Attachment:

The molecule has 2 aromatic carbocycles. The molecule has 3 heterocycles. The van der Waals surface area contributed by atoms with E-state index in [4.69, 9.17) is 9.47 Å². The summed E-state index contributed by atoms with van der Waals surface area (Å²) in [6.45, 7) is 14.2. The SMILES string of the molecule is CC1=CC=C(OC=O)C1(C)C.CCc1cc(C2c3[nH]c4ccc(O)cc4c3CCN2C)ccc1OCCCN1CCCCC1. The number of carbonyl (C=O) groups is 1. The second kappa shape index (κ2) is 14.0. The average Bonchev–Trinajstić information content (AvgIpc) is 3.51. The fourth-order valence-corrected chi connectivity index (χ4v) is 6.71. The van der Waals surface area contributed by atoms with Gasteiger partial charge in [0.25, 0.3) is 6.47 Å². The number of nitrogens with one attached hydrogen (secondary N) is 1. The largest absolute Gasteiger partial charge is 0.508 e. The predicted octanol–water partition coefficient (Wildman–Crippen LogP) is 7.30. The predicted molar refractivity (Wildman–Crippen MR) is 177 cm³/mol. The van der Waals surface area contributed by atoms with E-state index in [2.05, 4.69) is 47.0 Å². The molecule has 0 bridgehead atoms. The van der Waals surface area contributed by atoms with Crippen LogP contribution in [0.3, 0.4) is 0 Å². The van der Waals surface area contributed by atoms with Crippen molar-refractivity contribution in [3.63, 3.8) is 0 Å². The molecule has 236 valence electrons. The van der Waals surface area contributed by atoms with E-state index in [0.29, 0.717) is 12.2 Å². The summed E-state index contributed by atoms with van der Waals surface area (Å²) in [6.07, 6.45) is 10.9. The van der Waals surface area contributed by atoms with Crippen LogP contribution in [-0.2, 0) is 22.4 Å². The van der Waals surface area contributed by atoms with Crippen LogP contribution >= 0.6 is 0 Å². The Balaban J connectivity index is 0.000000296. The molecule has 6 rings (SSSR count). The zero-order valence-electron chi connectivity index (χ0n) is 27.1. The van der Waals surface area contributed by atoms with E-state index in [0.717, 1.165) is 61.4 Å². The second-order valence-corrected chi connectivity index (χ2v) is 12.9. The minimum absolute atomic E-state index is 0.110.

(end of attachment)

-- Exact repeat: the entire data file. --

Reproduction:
The molecule has 2 aromatic carbocycles. The molecule has 3 heterocycles. The van der Waals surface area contributed by atoms with E-state index in [4.69, 9.17) is 9.47 Å². The summed E-state index contributed by atoms with van der Waals surface area (Å²) in [6.45, 7) is 14.2. The SMILES string of the molecule is CC1=CC=C(OC=O)C1(C)C.CCc1cc(C2c3[nH]c4ccc(O)cc4c3CCN2C)ccc1OCCCN1CCCCC1. The number of carbonyl (C=O) groups is 1. The second kappa shape index (κ2) is 14.0. The average Bonchev–Trinajstić information content (AvgIpc) is 3.51. The fourth-order valence-corrected chi connectivity index (χ4v) is 6.71. The van der Waals surface area contributed by atoms with Gasteiger partial charge in [0.25, 0.3) is 6.47 Å². The number of nitrogens with one attached hydrogen (secondary N) is 1. The largest absolute Gasteiger partial charge is 0.508 e. The predicted octanol–water partition coefficient (Wildman–Crippen LogP) is 7.30. The predicted molar refractivity (Wildman–Crippen MR) is 177 cm³/mol. The van der Waals surface area contributed by atoms with E-state index in [2.05, 4.69) is 47.0 Å². The molecule has 0 bridgehead atoms. The van der Waals surface area contributed by atoms with Crippen LogP contribution in [0.3, 0.4) is 0 Å². The van der Waals surface area contributed by atoms with Crippen molar-refractivity contribution in [3.63, 3.8) is 0 Å². The molecule has 236 valence electrons. The van der Waals surface area contributed by atoms with E-state index in [0.29, 0.717) is 12.2 Å². The summed E-state index contributed by atoms with van der Waals surface area (Å²) in [6.07, 6.45) is 10.9. The van der Waals surface area contributed by atoms with Crippen LogP contribution in [-0.2, 0) is 22.4 Å². The van der Waals surface area contributed by atoms with Crippen LogP contribution >= 0.6 is 0 Å². The Balaban J connectivity index is 0.000000296. The molecule has 6 rings (SSSR count). The zero-order valence-electron chi connectivity index (χ0n) is 27.1. The van der Waals surface area contributed by atoms with E-state index in [0.717, 1.165) is 61.4 Å². The second-order valence-corrected chi connectivity index (χ2v) is 12.9. The minimum absolute atomic E-state index is 0.110.